The text message is clearly here to stay and even the most zealous phone partisans don’t recommend avoiding it entirely. But mix it up some — maybe even throw in a little Skyping or Facetime so that when you finally do make a call you’re actually seeing and interacting with another person. Too much texting, Turkle warns, amounts to a life of “hiding in plain sight.”
And the thing about hiding is, it keeps you entirely alone.
Thursday, June 02, 2016
Andrew Keen’s pleasingly incisive study argues that, far from being a democratising force in society, the internet has only amplified global inequities
By JOHN NAUGHTON
Sunday 1 February 2015
The internet that we use today was switched on in January 1983, and for its first 10 years was almost exclusively the preserve of academic researchers, which meant that cyberspace evolved as a parallel, utopian universe in which the norms of “meatspace” (John Perry Barlow’s term for the real, physical world) did not apply. In fact, for most of the first two decades, the real world remained blissfully unaware of the existence of the virtual one.
And then Tim Berners-Lee invented the web, and in 1993 Marc Andreessen released Mosaic, the first graphical browser, and suddenly the real world realised what the internet was and, more importantly, what it could do. What happened next was, with hindsight, predictable, though relatively few people spotted it at the time. It was later summed up by John Doerr, a Silicon Valley venture capitalist, as “the greatest legal accumulation of wealth in history”. More succinctly you could say that what happened was that Wall Street moved west.
Andrew Keen – like many who were involved in the net in the early days – started out as an internet evangelist. In the 1990s he founded a startup in the Bay Area and drank the Kool-Aid that fuelled the first internet bubble. But he saw the light before many of us, and rapidly established himself as one of the net’s early contrarians. His first book, The Cult of the Amateur: How Today’s Internet Is Killing Our Culture, was a lacerating critique of the obsession with user-generated content which characterised the early days of web 2.0, and whenever conference organisers wanted to ensure a bloody good row, Andrew Keen was the man they invited to give the keynote address.
If his new book is anything to go by, Keen has lost none of his edge, but he’s expanded the scope and depth of his critique. He wants to persuade us to transcend our childlike fascination with the baubles of cyberspace so that we can take a long hard look at the weird, dysfunctional, inegalitarian, comprehensively surveilled world that we have been building with digital tools. In that sense, The Internet Is Not the Answer joins a number of recent books by critics such as Jaron Lanier, Doc Searls, Astra Taylor, Ethan Zuckerman and Nicholas Carr, who are also trying to wake us from the nightmare into which we have been sleepwalking.
Like these other critics, Keen challenges the dominant narrative about the internet – that it’s a technology that liberates, informs and empowers people. The problem with this narrative, he points out, is not that it’s wrong – the network does indeed have the potential to do all of these marvellous things, and much more besides. The problem is that it’s not the whole story, and perhaps it will turn out to be the least important part of it.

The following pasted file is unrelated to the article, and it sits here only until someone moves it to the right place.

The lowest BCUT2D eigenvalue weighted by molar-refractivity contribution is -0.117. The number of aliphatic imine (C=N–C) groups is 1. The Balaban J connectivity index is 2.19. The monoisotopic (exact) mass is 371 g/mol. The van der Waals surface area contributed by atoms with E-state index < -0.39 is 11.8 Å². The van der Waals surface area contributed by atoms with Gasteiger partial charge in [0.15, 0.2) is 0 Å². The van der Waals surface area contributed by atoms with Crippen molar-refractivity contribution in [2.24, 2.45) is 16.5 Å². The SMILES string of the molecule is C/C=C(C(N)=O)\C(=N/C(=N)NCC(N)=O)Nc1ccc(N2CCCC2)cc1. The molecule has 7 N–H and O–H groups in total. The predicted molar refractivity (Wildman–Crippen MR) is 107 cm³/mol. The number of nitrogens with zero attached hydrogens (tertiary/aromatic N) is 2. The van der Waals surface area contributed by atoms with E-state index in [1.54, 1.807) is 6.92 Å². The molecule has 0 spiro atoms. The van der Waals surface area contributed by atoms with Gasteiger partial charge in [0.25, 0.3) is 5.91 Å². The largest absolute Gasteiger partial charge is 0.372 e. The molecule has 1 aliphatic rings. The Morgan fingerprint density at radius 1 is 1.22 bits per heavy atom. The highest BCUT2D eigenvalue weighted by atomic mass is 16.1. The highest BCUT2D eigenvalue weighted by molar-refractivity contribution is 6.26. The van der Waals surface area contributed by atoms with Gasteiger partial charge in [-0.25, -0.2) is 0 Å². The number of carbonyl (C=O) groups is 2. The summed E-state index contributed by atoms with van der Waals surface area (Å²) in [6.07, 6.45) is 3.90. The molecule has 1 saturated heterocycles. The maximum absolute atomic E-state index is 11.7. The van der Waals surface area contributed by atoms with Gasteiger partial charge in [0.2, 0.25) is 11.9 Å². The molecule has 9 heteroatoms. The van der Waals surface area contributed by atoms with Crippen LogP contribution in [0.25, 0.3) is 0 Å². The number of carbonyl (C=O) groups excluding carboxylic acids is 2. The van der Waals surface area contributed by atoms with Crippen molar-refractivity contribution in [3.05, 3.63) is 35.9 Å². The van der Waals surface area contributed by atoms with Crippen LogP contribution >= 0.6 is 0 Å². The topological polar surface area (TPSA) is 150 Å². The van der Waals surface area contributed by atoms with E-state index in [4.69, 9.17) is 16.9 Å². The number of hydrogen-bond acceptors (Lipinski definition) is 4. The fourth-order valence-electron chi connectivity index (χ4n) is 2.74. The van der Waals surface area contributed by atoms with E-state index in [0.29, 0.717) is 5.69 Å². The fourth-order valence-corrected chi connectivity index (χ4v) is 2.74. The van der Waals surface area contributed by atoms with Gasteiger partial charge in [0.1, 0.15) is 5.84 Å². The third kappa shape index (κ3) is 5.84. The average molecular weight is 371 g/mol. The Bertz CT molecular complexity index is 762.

The more important truth about the internet, Keen thinks, is that it has evolved into a global machine for creating a world characterised by vast and growing inequality. “The error that evangelists make,” he writes, “is to assume that the internet’s open, decentralised technology naturally translates into a less hierarchical or unequal society. But rather than more openness and the destruction of hierarchies, an unregulated network society is breaking the old centre, compounding economic and cultural inequality, and creating a digital generation of masters of the universe. This new power may be rooted in a borderless network, but it still translates into massive wealth and power for a tiny handful of companies and individuals.”
Another chorus of the dominant narrative is the unavoidability of what Joseph Schumpeter called “creative destruction”, which is another word for the collateral damage inflicted by Silicon Valley’s most revered process: disruption. Many critics just burble on about this, but Keen had the inspired idea of going to see what technology-wrought destruction is really like, up close. He goes to Rochester, New York, the city that was once the company town of Eastman Kodak, the analogue giant that was destroyed by digital technology. Kodak once employed 145,000 people worldwide. What Keen finds in Rochester is not only a Detroit-style ghost town, but also 55,000 former employees whose pensions have vanished in a puff of bankruptcy.
In the decades to come, we can expect many more Rochesters. In the pre-digital age, industrial development produced disruption, but also jobs. In contrast, the new giants of the digital revolution are a neoliberal’s wet dream, producing fabulous wealth for the owners of capital while employing very few ordinary mortals – except perhaps for those working in the concierge economy as serfs catering to the whims of elites that are cash-rich but time-poor.
Far from being the “answer” to society’s problems, Keen argues, the internet is at the root of many of them. As a result, it poses an existential question for democracies everywhere: can elected governments control the waves of creative destruction now sweeping through our societies as the digital revolution gathers momentum? Mr Keen doesn’t have an answer to this question. But then – as an inspection of our current election campaign confirms – neither do we.